That's because the taxes aren't enough to stop trade completely but they do have an effect. Ultimately it undermines premise #1. It needs to be draconian to stop CO2 levels from increasing. Make no mistake our CO2 will double even with cap and trade. New Zealand does it and it doesn't have much emissions anyways so it's not going to stop CO2 from increasing worldwide. Whatever they say about green technology in China they are still using far more coal and will continue to do so. Because of deficits, governments like energy taxes and don't care how they get it.

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Exactly what I was saying earlier - awareness and openness (response to change) are key here, and somehow still elusive for many businesses.
Yeah but propaganda about no cost alternatives will be and are being ignored for the fantasy that it is.

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The EPA is not in this position right now, clearly. But in any case, "it will cost $400B" would need to be detailed: it will cost money to whom, over how long, what are the benefits, etc. A more detailed account would be needed, then we'll see.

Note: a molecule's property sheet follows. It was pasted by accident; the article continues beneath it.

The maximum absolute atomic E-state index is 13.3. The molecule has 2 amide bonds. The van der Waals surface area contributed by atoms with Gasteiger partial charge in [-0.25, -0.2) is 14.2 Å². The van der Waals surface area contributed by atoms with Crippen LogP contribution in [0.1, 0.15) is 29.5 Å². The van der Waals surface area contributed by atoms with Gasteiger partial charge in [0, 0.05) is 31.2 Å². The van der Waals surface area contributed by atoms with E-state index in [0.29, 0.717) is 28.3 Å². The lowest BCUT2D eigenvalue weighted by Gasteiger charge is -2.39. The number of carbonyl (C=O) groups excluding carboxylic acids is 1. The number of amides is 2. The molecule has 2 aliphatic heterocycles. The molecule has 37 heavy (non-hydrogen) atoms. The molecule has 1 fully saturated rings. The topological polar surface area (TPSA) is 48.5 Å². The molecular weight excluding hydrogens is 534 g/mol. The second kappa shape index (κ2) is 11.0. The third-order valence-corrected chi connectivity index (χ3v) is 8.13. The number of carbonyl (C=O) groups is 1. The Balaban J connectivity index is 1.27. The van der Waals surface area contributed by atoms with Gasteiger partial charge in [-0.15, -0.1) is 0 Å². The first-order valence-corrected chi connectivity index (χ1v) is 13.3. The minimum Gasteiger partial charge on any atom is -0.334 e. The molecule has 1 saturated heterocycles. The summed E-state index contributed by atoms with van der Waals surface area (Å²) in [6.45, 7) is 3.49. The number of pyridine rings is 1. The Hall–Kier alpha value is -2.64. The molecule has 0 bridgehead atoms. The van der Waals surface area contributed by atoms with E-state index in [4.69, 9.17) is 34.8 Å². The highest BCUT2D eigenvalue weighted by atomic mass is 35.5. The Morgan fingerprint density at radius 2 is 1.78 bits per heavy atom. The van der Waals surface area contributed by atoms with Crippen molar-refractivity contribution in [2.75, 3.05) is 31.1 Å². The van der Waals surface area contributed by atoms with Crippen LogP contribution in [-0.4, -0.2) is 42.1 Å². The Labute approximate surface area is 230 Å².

I think the EPA basing their endangerment finding on the 2007 IPCC report shows it's left-wing bias and they will regulate without the consent of the people just to get their foot in the door. It has more to do with political control than actual results (which Lisa Jackson admitted will do little for temperatures).

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I'd argue that science is clearer than ever, but again I said we'd agree to disagree on this....
I think we definitely disagree on this. The science is showing to be hidden from audit and what we do find is algorithms in climate models that spread warm data over non-data stations (like in Antartica) and cold data stations were removed in the late 80's conciding with urban island heat effects on the warm stations to produce a greater warming effect statistically than reality. Even saying the 2010 El Nino (which isn't warmer than the 1998 El Nino) as the warmest year "ever" is more propaganda. "Ever" as in since satellite data in 1979 (starting at the end of the 20-30 year cooldown)? What about the 1930s? Natural variation in geological history has done more. Basically if it warms naturally we can expect we will be blamed by the green bureaucrats and told to be asking for more taxes much like indulgences to the clergy in the middle ages.